MotW 9 - Easy to spot hedgehog
This tasty mushroom is one of the world's easiest to identify.
Hedgehog Mushroom, Hydnum (Dentinum) repandum
One of the more abundant, and fine tasting mushrooms in the Pacific Northwest is the Hedgehog Mushroom, Hydnum (Dentinum) repandum, and its smaller, closely related cousin Hydnum umbilicatum, the Small Hedgehog Mushroom.
This mushroom maybe the world’s easiest to identify because of its profusion of small (white to tan) crowded spines (instead of blade like gills) on the under surface of the mushroom cap. (see photo after the jump)
While there are other species of "tooth fungi", edible Hedgehogs’ pale to dull orange caps, are easy to distinguished from other (far less abundant) similar species: that are primarily all darker, have even still darker shingle-like scales on top, and often are so bitter tasting you’d spit them out before you’d swallow them.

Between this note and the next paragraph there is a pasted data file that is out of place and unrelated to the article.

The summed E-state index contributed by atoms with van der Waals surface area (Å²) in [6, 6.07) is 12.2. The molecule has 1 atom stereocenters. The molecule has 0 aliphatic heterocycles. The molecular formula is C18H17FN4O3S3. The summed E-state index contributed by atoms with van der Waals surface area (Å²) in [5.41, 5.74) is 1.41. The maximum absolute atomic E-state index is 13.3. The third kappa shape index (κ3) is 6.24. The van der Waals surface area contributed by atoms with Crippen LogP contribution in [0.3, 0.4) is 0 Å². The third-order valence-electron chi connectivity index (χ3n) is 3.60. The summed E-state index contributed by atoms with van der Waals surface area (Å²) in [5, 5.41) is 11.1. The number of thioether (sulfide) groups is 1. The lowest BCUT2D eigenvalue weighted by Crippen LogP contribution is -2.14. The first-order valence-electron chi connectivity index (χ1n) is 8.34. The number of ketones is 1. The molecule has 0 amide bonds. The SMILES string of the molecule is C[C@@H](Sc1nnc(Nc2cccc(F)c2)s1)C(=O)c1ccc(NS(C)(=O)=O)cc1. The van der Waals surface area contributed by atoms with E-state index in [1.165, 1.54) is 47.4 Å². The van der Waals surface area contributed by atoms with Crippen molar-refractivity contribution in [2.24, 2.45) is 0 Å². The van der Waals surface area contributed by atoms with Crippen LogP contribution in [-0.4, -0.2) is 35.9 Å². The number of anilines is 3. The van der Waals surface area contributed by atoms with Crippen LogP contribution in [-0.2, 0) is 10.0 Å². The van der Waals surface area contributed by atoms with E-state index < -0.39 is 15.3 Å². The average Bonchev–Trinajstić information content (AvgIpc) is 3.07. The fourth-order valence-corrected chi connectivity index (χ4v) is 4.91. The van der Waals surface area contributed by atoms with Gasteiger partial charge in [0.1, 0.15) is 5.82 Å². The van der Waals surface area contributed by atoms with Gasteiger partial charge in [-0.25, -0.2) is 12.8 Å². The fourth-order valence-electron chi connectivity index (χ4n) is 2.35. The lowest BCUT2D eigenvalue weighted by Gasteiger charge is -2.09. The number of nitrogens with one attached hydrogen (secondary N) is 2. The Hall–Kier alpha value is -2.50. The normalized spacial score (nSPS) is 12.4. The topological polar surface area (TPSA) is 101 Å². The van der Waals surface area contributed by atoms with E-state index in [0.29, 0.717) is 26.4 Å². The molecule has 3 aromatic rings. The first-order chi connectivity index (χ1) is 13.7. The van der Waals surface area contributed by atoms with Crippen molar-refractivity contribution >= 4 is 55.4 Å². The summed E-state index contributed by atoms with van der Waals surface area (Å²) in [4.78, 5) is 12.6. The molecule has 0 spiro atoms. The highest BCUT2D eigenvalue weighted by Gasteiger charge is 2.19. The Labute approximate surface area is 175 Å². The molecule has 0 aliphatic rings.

The only other (occasionally) lighter colored Hedgehog you might infrequently stumble across is the Robust Hedgehog Sarcodon (Hydnum) calvatum--and while not recommended, it is not believed to be poisonous. Also, its spines while initially pale, soon darken to brown, as dark scales form on the cap.
While other edible fall mushrooms species begin to disappear in December, edible Hedgehogs continue fruiting on long into the winter under both hardwood and coniferous forests. Hydnum repandum is also particularly common on the coast under Sitka Spruce.
(The discussion here does not provide a detailed description of all the characteristics of this edible mushroom. Thus, please consult a mushroom book for a more thorough description if you are collecting mushrooms for the table.)